I tell them how Seeking Arrangement promotes itself as feminist. ("Seeking Arrangement is modern feminism," says founder Brandon Wade, 46, an M. I. T. -educated former software engineer, on the phone. His InfoStream Group includes a number of other dating services, such as Miss Travel, where a woman can find a traveling "companion" to "sponsor" her vacation.).

    "Oh, come on," the first guy says. "They call them 'daddies. ' They call women 'babies. ' ".

    "You can't tell who the hookers are anymore," says another guy at the bar, a well-known the. J. In his 30's. "They're not strippers, they're not on the corner, there's no more madam. They look like all the other club girls. ".

    He tells a story of a young woman he let stay in his hotel room one weekend while he was working in Las Vegas. "She met up with this other girl and all of a sudden they had all these men's watches and wallets and cash. They were working. " he laughs, still amazed at the memory.

    "It's like hooking has just become like this weird, distorted extension of dating," the the. J. Says. " 'he took me to dinner. He throws me money for rent'—it's just become so casual. I think it's dating apps—when sex is so disposable, if it doesn't mean anything, then why not get paid for it? But don't call it prostitution—no, now it's liberation. ".

    $50 for the Powder Room.

    Jenna says that a friend of hers was sexually assaulted by a man she met on a sugaring site. "She didn't want to report it," she says, "because she didn't want her parents to know what she was doing. " Women in sex work reportedly experience a high incidence of [CodeWord123], as well as a "workplace homicide rate" 51 times higher than that of the next most dangerous job, working in a liquor store, according to the American Journal of Epidemiology.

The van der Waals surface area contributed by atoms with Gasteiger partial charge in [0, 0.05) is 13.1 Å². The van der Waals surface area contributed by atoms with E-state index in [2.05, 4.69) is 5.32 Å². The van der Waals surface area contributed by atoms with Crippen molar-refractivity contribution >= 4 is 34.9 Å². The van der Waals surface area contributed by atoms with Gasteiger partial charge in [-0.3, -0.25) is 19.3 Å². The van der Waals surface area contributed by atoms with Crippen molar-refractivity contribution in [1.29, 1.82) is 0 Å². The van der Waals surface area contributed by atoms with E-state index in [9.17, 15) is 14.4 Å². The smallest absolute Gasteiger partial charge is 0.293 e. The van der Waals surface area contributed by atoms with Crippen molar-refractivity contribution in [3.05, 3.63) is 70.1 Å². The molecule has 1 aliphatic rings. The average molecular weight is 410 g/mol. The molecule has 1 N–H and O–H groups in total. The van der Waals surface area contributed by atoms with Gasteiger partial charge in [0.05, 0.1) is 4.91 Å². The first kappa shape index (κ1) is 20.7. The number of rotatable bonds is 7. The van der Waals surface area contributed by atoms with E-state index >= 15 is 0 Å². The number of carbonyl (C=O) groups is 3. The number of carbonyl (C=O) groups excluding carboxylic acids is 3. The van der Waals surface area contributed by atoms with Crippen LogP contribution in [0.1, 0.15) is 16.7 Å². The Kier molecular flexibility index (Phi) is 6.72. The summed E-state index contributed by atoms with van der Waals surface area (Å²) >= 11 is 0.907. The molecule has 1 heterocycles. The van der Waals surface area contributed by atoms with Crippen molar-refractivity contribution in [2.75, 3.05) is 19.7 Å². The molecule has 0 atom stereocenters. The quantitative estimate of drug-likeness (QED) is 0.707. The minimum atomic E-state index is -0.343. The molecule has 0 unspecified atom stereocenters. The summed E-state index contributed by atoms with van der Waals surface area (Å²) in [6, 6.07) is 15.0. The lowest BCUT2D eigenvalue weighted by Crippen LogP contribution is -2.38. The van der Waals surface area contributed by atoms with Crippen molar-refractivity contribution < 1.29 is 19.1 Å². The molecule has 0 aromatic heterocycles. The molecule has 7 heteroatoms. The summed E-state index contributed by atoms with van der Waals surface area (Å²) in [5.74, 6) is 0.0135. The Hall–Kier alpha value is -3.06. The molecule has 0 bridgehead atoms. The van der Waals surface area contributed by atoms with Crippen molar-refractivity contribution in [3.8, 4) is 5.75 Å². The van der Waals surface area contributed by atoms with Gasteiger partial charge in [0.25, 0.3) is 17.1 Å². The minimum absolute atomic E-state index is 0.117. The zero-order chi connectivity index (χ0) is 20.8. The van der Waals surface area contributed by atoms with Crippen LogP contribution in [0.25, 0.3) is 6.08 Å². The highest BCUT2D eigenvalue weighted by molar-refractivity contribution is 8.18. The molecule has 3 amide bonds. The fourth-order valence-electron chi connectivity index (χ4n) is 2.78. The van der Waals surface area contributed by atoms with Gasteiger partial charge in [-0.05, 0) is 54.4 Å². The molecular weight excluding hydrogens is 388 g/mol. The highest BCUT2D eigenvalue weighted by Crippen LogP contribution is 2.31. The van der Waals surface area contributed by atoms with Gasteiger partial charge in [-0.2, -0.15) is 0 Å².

"If prostitution is really just physical labor," says the Canadian feminist writer and prostitution abolitionist, Meghan Murphy, on the phone, "if it's no different than serving coffee or fixing a car, then why would we see [CodeWord123] as such a traumatic thing? If there's nothing different about sex, then what's so bad about [CodeWord123]?

    Jenna, the video-game designer, did Seeking Arrangement for two years, between the ages of 19 and 21. As with other young women I spoke to, the catalyst for her was when she couldn't pay her rent: "I had like negative $55 in the bank. My mom was guilt-tripping me about asking her for money. ".

    The night Jenna Googled "sugar daddies," she says, she'the also just come home from a "very bad date" with "a guy who smelled. " "I was like, I can't take this anymore, these guys are horrible. I just want someone who's going to have some manners, or at least some better hygiene. " It was a refrain I'the heard from others, including Miranda in Austin, who complained, "The dude bros are infantile, they're rude. " "Wish you could send an invoice" to a "fuck boy that used you," said a young woman on a sugaring page on Facebook.

    "So I was like, If I'm going to spend my time with some guy and have it be horrible," Jenna says one night at a dark East Village bar, "then if I get some money at the end of the night, at least I get something. ".

    The guys she met on Seeking Arrangement weren't horrible, she says, but some of them were "weird. " "Because I know a lot about video games I tend to attract, like, the nerdier (Brooklyn) tech guys. Like the ones who are looking for someone who can talk to them, like, 'Oh, you're into Harmony Korine? You like Trash Humpers?